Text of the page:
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...formed a kind of study group within it and they began educating themselves on social and political issues. Like many young people who became politicized in the late 60’s and 70’s; they drifted towards Marxism and its critique of western style capitalism, and the various social consequences of it. The denouncement of the Marxist/Leninist ideal with the fall of the Soviet Union and its allies was still fifteen years away. So, states like Cuba became models for many of these young idealists as it did for this small group of ex-cons as well. At some point they got in contact with the United Freedom Front (UFF) a underground leftist group. As a result they were visited a few times by UFF leaders Thomas Manning and Raymond Luc Levasseur, both of whom were on the run, and both of whom I met.
It must be said that in these post 9/11 days that most rebels; which includes both those who take up arms, and those who turn to terror, are usually idealists. Their actions are sparked by a deep and abiding sense of moral outrage. This is not to condone the violence. I am merely trying to point out what should be obvious. It is something that has to be considered if we are to ever truly address the issue. This is true of all political revolts... the Patriots of the American Revolutionary war were terrorists to the Tories who supported the crown. The Jewish freedom fighters were terrorists to both the English and the Palestinians in the lead up to Israeli independence and so on. Its also an issue that a knee jerk conservatism likes to gloss over because to admit it would be to admit that our nation is not perfect and has done many wrongs both at home and abroad. That our actions fuel terrorism, not suppress it. Violence is always born out of desperation and a sense of frustration. Terrorism is almost always the weapon of choice the poor use against a more powerful foe. That is not to say all terrorists are poor; rather, it is often the tool of the weak and oppressed against the established elite.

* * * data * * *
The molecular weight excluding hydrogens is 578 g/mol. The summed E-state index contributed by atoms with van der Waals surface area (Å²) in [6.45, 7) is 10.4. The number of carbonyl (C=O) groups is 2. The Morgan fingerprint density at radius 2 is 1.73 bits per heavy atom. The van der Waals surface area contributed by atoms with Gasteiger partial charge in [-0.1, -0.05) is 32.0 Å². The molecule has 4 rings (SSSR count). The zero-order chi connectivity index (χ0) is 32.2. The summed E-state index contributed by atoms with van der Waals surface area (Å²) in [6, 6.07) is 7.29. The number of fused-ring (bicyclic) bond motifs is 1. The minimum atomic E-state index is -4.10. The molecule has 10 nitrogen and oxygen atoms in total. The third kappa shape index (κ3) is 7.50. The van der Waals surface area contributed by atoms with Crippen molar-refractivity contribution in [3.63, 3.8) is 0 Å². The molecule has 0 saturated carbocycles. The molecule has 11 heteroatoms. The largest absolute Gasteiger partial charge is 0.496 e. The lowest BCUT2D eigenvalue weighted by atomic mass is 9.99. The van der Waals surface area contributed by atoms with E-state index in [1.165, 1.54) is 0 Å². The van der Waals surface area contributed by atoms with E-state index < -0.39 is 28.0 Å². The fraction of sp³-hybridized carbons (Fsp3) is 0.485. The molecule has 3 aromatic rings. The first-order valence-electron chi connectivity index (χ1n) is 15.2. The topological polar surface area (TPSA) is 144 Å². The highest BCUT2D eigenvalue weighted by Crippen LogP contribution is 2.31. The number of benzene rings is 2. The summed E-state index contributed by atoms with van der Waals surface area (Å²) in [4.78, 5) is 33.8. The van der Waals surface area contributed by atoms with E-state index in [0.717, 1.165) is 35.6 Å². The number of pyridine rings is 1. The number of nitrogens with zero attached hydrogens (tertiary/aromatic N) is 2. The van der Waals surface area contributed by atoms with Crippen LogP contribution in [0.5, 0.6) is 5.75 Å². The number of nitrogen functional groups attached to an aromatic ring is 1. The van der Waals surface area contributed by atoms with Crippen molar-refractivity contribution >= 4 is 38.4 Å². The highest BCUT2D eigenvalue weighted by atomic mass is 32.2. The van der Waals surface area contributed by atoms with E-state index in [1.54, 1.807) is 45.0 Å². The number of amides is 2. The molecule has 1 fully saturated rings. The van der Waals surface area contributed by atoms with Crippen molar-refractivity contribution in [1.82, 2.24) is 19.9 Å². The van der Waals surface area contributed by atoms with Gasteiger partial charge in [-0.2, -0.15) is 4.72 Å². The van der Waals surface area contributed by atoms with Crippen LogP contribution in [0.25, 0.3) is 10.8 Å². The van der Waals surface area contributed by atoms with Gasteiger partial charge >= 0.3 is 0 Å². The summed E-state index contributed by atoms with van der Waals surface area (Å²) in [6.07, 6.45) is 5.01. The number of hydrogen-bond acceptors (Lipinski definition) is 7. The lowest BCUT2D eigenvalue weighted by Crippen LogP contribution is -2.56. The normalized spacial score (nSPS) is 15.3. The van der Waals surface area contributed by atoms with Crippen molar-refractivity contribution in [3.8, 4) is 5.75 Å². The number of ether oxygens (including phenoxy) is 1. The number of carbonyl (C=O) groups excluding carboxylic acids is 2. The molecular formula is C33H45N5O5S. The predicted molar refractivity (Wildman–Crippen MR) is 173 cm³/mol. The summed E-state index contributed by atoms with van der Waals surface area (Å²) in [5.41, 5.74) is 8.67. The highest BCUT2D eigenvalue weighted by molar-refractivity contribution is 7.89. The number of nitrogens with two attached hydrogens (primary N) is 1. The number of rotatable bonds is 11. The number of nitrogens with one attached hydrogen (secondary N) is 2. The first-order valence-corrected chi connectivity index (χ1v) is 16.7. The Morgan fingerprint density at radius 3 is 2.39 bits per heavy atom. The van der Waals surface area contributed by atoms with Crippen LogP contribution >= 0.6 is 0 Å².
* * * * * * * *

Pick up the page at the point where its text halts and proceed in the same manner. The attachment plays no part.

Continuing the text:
The reason I bring this up is what happened with these guys. They may have been ex-cons but they were also idealists. They wanted to change things; first in prison and later in society at large, and for whatever the reason, they felt powerless to effect a change. So, as their studies became increasingly politicized they became more radicalized. That would have been fine if study was all they, did but they drifted (or were coaxed) into action instead.
Unfortunately for them, this was also the years that the Justice Department and the FBI was systematically snuffing out leftist political cells in this country.
I am a little confused by what happened next. I was out in California and Washington State when it all went down. I learned about the events of fall 1976 from ____ when I got back.
Between September and November 1976 they went on a crime spree that included a couple bank robberies; a bombing at the Northern Maine Power Company plant in Bangor, and another one in Seabrook New Hampshire near the hotly contested nuclear power plant being built there. Boston’s Logan airport was also bombed. There was a botched attempt at the kidnapping of an executive at Kodak. I think there were a few other actions as well. How these acts were supposed to foment revolution is beyond me but that is generally the rhetoric that justifies them. They had become a media sensation and were known in the press as the mad bombers of Portland Maine. Then _____ (who was the fellow who had joined last) was arrested running guns from (or to, I have never known exactly which) the Canadian border. He turned states evidence and that blew the whole thing open. The rest were arrested shortly afterward.